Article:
How to make a nonprofit office move more inclusive

Jo Ann Prompongsatorn Headshot

Photo of the new office for TransForm After more than 10 years in our main Oakland office, TransForm is moving. Like many residents and other nonprofits across the Bay Area, our rent is increasing beyond our budget. 

This is just one of the big changes our team saw in 2019. TransForm’s founder, Stuart Cohen, stepped down after 22 years. Ann Cheng and I stepped in as Interim Co-EDs, and our board is about to launch the search for permanent executive leadership. We’ve also welcomed four new staff members this year (Lawrence, Jamario, Kathleen, and Hayley)! 

These ongoing transitions presented a great opportunity to share how TransForm makes space for inclusivity through each of these changes.  

People ask me all the time, how do you do inclusivity inside your organization? 

Running an inclusive organization looks a lot like community engagement, and TransForm bakes inclusivity into everything we do, even searching for a new office. Inclusion demands an intentional, continuous effort to balance each staff person’s unique needs with what is collectively needed for everyone. This requires a  foundation of trust, and an understanding of how structural, societal injustices play out within an organization. Those with positional power have to be willing to relinquish it or use it to advocate for what staff want and need because any community, including those within an organization, often knows what is best for them.

“The transparency has been above and beyond during this whole relocation process.  I was able to tour the new location along with the pro bono architects, who were awesome by the way, and I learned quite a bit about how much thought goes into planning and building an effective workspace.  The level of detail and feedback I was able to put into this project makes me excited to see the final product!” - SR2S Program Specialist

Speaking of community, of course, our network helped us find our new space and make it work. We especially want to thank a few people: 

  • Laura Cohen and Ben Kaufman at Rails-to-Trails Conservancy for tipping us off to find the new building. 
  • ​TransForm supporter Monica Way for connecting us with HASSELL Studio an incredible architecture and design firm. We have worked directly with Martin Lee, Richard Mullane, and Jennifer Gonzalez of HASSELL Studio who redesigned our new space on a completely pro bono basis.
  • Our long-time real estate broker, Joel Maimon of Newmark Knight Frank, really looked out for us and involved our staff throughout the process. 
  • Nicole Wideman of Stice & Block provided pro bono legal services to analyze the lease for our new building.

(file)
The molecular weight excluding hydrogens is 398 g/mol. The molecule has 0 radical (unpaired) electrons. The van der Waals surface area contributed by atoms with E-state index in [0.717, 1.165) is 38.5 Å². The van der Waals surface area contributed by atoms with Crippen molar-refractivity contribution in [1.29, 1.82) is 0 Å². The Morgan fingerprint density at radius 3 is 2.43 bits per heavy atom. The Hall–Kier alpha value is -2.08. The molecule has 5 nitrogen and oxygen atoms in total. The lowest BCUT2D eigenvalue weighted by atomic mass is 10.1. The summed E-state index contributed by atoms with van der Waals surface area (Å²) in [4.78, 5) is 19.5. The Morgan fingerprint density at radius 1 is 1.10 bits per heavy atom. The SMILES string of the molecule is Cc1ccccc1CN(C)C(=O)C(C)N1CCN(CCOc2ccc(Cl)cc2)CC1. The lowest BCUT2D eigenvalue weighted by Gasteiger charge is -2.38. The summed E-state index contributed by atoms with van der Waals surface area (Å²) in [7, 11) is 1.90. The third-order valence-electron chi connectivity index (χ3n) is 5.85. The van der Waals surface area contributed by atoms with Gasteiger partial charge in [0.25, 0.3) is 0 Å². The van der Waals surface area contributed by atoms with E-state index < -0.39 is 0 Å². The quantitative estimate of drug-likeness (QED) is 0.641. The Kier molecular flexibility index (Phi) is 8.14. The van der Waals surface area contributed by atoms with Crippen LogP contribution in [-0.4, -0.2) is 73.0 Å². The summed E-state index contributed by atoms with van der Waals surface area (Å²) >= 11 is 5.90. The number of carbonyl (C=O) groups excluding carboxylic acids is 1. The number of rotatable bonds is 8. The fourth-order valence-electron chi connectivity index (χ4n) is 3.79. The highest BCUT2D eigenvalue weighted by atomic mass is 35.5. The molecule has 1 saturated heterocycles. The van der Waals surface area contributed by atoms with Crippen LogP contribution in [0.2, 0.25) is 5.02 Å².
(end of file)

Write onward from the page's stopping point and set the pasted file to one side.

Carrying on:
• And we’re looking for local artists to help us fill the walls! (Let us know if you have an idea before September 30.) 

Picture of an option for the new office layout. Staff placed dots and post it notes on the paper to show their preference or thoughtsWithout further ado, here are a few steps we took to implement an inclusive moving process: 

Staff Input and Feedback Loops

  • Months in advance of looking at office spaces, we surveyed staff’s preference for locations in the Bay Area, personal needs and priorities for working space, and the maximum distance people were willing to commute. 
  • Here are some of our methods to solicit staff input:
    • ​An online survey for personal reflection.
    • Discussion time during staff meetings for group reflection and idea-sharing.
    • Feedback forms provided after each staff meeting to catch anything we missed. 

Deciding on a location

  • Our broker, Joel, helped arrange multiple property tours with an open invitation to all staff.
  • At a staff meeting, we shared a presentation about the cost and features of each property and voted.

Deciding on the office layout

  • Martin Lee and Jennifer Gonzalez from our amazing pro bono architecture firm, HASSELL Studio, joined us during a meeting and the staff engaged in dot-voting, as well as in-person Q&A, to provide input about how the office would be arranged.  

“Moving is hard, no matter what. But how I, as non-management staff, was invited to engage in decision making at several critical steps along the way has made it so much easier to agree with all the change. Executive leadership shared key info, staff had numerous discussions and leadership even asked us to VOTE on which office we should move to and which office layouts we preferred. Wow! I honestly didn't think I'd have that much say in the matter just because I never had before, but now that I did, I'm going to do my best to ride the wave positively and try on new ways of being in an office.” GreenTRIP Certifications Program Manager

You may be wondering if inclusivity takes too long or is it too arduous? It might feel this way in the beginning, but once you shift your mindset and get into a rhythm, it becomes second nature. We’ve found that systems and decisions made with staff guidance are stronger and easier to maintain. Our staff has also shown their appreciation for this engagement and often marvel at the contrast to past workplaces where this opportunity for group ownership did not exist. 

“I live in Sacramento and work primarily out of our Sacramento satellite office. For the past five years, I've traveled to our Oakland headquarters once per week for in-person meetings, and I feel very much connected to my colleagues there. Although my situation is relatively unique, I've been regularly informed about and invited to provide input into the moving process. One of many examples of how TransForm is the type of org that recognizes the value of unique perspectives.” Interim Development Director 


About This Blog

TransForum is the blog of TransForm, California's leading transportation advocate. For more about our work, including ways you can take action and contribute, visit